To most banks, mutual fund companies are formidable rivals in the contest to capture savings dollars. But to a handful of big banks, fund companies have become an important new cluster of borrowers.

The mutual fund industry's extraordinary growth - assets have doubled to $2.7 trillion in five years - has been accompanied by a surge in its financing needs.

The industry's basic borrowing needs, once negligible, are expected to hit $2 billion this year - and that does not include the hefty sums involved in financing mergers.

Banks, which have long supplied fund companies with short-term lines of credit, increasingly are being called upon to meet more elaborate demands for both loans and structured financing.

It's easy to see why the fund industry's appetite for financing is on the rise.

Mutual fund assets are soaring, triggering a burst of spending on the technology needed to respond to a growing customer base. Mergers are accelerating, pushing up demand for large sums of capital. And fund companies increasingly are financing their customers' purchases of fund shares, creating unaccustomed cash-flow needs.

In short, the fund industry of the 1990s has an unquenched thirst for capital.

"For a lender, that's where the opportunity is," said John A. Ketchum, who heads Bank of Boston Corp.'s financial institutions division.

Bank of Boston, based in a city known as the birthplace of the mutual fund, has emerged as one of the fund industry's chief financiers. Others in its league include Citicorp, Chemical Banking Corp., NationsBank Corp., and Deutsche Bank.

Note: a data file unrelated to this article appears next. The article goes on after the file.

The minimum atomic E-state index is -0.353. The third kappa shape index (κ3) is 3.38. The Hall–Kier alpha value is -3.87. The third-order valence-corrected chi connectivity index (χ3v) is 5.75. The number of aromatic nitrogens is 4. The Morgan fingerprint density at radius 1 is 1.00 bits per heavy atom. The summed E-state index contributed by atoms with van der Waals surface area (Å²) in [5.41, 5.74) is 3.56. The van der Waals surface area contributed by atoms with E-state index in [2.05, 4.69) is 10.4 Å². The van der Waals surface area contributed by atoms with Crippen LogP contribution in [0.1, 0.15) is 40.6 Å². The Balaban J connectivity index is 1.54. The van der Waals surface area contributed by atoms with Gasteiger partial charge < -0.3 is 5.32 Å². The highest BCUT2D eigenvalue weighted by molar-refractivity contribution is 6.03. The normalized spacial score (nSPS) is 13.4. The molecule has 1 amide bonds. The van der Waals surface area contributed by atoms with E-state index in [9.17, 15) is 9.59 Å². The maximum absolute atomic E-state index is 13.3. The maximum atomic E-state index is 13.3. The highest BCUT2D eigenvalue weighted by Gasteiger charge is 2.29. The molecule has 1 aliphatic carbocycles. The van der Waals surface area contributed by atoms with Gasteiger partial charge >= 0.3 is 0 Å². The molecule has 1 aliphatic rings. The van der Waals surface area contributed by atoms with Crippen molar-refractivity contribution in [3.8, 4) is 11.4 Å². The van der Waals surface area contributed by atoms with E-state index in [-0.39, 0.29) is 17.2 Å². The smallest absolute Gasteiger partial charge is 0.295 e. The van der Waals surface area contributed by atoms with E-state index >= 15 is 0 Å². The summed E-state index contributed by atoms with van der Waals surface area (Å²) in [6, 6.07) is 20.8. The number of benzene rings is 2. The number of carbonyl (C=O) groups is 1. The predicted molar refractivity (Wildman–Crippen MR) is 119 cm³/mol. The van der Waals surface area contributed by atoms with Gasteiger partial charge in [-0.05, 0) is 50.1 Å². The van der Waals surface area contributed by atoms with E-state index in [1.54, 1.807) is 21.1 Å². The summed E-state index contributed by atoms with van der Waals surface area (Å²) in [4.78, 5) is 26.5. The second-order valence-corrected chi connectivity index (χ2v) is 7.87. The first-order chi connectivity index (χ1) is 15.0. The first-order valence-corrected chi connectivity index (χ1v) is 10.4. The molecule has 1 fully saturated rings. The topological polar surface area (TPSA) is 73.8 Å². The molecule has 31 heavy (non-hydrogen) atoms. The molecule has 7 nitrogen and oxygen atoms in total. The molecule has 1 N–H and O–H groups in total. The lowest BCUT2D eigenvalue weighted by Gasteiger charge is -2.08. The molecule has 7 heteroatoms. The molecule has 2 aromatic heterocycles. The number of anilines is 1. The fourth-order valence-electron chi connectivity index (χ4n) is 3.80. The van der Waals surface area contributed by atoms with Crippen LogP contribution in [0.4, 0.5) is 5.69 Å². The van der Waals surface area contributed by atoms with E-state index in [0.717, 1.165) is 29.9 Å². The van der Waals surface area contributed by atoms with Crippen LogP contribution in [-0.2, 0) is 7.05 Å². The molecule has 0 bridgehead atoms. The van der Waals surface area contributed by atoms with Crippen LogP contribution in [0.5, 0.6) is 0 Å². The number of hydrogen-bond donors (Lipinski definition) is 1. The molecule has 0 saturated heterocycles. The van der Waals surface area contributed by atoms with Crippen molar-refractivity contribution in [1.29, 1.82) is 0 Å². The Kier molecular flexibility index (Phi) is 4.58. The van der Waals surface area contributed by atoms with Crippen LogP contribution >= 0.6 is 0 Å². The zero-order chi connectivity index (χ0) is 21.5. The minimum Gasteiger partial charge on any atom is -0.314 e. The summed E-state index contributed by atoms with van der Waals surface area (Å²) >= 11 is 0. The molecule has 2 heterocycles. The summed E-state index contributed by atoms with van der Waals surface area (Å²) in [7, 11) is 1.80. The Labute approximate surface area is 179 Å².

If there's a leader in the bunch, it may well be Citicorp. In addition to acting as lender, the nation's largest banking company has begun purchasing the future revenue streams of fund complexes with an eye toward securitizing them. A private placement of these revenues is expected in the coming months, according to a well-placed source.

Citicorp is carefully guarding the details of its plan. "We are doing some things in that area," said William Henson, a Citicorp executive involved in securitization activities. But, he added, "we don't need to get it out there in the marketplace, which includes a number of our competitors."

Mutual fund companies are clearly viewed as a good risk from a lender's standpoint.

"Fund companies produce strong cash flow, which has held up under a variety of conditions," said Richard H. Klein, managing director of Chemical Securities, a subsidiary of Chemical Banking Corp.

Just who are the fund companies that bankers are calling on? Most of the nearly 400 companies that manage mutual funds have borrowing needs at least occasionally. But the steadiest borrowers are stand-alone companies, and those that are part of a larger company but cannot routinely tap their parent for financing.